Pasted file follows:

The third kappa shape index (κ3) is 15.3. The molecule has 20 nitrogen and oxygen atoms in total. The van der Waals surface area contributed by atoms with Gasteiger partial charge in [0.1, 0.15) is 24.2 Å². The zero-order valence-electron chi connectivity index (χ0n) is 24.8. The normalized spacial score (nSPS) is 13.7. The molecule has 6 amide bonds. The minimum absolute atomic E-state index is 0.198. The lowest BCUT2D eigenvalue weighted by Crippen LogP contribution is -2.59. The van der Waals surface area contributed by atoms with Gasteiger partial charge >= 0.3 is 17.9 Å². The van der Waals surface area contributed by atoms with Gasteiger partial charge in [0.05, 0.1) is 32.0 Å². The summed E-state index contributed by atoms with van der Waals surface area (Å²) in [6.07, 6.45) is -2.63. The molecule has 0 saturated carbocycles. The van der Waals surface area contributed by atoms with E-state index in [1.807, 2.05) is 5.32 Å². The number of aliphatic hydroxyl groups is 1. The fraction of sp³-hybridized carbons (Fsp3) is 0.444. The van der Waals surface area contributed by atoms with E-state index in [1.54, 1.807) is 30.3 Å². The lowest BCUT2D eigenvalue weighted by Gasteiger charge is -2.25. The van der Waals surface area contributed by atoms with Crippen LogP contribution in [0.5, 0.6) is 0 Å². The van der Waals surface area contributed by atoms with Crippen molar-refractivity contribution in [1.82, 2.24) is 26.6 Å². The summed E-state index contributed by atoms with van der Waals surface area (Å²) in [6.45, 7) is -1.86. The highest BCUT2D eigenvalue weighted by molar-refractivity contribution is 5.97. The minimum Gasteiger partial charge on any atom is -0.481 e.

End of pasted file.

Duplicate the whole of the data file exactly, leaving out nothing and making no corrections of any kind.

The third kappa shape index (κ3) is 15.3. The molecule has 20 nitrogen and oxygen atoms in total. The van der Waals surface area contributed by atoms with Gasteiger partial charge in [0.1, 0.15) is 24.2 Å². The zero-order valence-electron chi connectivity index (χ0n) is 24.8. The normalized spacial score (nSPS) is 13.7. The molecule has 6 amide bonds. The minimum absolute atomic E-state index is 0.198. The lowest BCUT2D eigenvalue weighted by Crippen LogP contribution is -2.59. The van der Waals surface area contributed by atoms with Gasteiger partial charge >= 0.3 is 17.9 Å². The van der Waals surface area contributed by atoms with Gasteiger partial charge in [0.05, 0.1) is 32.0 Å². The summed E-state index contributed by atoms with van der Waals surface area (Å²) in [6.07, 6.45) is -2.63. The molecule has 0 saturated carbocycles. The van der Waals surface area contributed by atoms with E-state index in [1.807, 2.05) is 5.32 Å². The number of aliphatic hydroxyl groups is 1. The fraction of sp³-hybridized carbons (Fsp3) is 0.444. The van der Waals surface area contributed by atoms with E-state index in [1.54, 1.807) is 30.3 Å². The lowest BCUT2D eigenvalue weighted by Gasteiger charge is -2.25. The van der Waals surface area contributed by atoms with Crippen LogP contribution in [0.5, 0.6) is 0 Å². The van der Waals surface area contributed by atoms with Crippen molar-refractivity contribution in [1.82, 2.24) is 26.6 Å². The summed E-state index contributed by atoms with van der Waals surface area (Å²) in [6.45, 7) is -1.86. The highest BCUT2D eigenvalue weighted by molar-refractivity contribution is 5.97. The minimum Gasteiger partial charge on any atom is -0.481 e.